Former Army Chief Named as Witness in 2010 Crackdown Inquiry

A soldier detains two Redshirt protesters at gunpoint following civil unrest in 2010 in Pathum Thani province.

BANGKOK — Thailand’s national anti-graft agency has named former army chief Anupong Paochinda as a witness in a legal case investigating the violent military crackdown on Redshirt protesters in 2010.

Panthep Klanarongran, chairman of the National Anti-Corruption Commission (NACC), said today that Gen. Anupong will testify in defense of former Prime Minister Abhisit Vejjajiva, who has been charged with "abuse of power" for ordering the crackdown that lasted from April to May 2010 and left over 90 people dead.

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Redshirt protesters cheered as they stormed into the Government Complex in Bangkok, 5 April 2010.

Abhisit's former deputy, Suthep Thaugsuban, is facing the same charge.

The charges, which were filed in February, are a preliminary step in an impeachment process against the two Democrat Party politicians. If the NACC continues with the case, Abhisit and Suthep’s fate will be determined by the junta-appointed interim parliament, who will vote on whether to retroactively impeach the pair and thereby ban them from political office for five years.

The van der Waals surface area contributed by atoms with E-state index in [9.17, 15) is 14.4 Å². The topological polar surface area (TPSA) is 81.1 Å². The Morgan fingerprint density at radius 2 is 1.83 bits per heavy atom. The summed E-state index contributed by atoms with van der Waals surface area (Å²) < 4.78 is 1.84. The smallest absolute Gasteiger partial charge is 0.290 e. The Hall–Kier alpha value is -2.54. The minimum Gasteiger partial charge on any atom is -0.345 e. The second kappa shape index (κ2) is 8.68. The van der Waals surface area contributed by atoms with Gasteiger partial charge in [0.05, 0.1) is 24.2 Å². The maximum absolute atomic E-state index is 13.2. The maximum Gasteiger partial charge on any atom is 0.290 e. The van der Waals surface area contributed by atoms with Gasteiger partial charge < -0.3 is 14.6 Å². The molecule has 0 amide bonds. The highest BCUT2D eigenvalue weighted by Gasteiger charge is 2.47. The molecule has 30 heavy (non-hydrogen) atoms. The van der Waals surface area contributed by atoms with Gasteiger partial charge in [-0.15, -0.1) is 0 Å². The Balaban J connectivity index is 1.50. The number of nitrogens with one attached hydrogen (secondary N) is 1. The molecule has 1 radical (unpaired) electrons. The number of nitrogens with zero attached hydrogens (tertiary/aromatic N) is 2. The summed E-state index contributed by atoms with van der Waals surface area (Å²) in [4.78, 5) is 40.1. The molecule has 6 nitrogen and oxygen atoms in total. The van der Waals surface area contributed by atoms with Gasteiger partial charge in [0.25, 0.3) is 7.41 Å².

In addition to Gen. Anupong, then-chairman of the National Security Council Thawil Pliensri will also be summoned to provide testimony, Panthep said.

"By 21 April, NACC officials will invite the two witnesses to give their testimonies to the NACC," Panthep told reporters at today's press conference. "They can come to explain themselves on their own, or they can send documented explanations to us." 

The crackdown was launched in response to tens of thousands of Redshirt demonstrators who descended on Bangkok in March of that year to demand a new election from Abhisit. On 10 April 2010, Abhisit ordered the army, which was led by Gen. Anupong at the time, to disperse the protesters on Ratchadamnoen Avenue, but the operation was called off after security officers were attacked by shadowy militants known as the Blackshirts. 

Following a month of skirmishes between protesters and security officers, the Abhisit government mounted another military operation in May 2010 against the protesters. Redshirt leaders eventually surrendered and called off the protest on 19 May 2010, after at least 90 people – mostly civilians – had died. 

Abhisit, Suthep, and other members of the government and the military at the time have sought to distance themselves from the fatalities and blame the violence on Blackshirt militants who were allegedly allied with the Redshirt protesters. 

However, numerous court inquests from 2013 have attributed civilian deaths to soldiers, some of whom shot indiscriminately into crowds of unarmed protesters. Human rights groups have also faulted Thai authorities for failing to hold state officials accountable for the 2010 crackdown.

 
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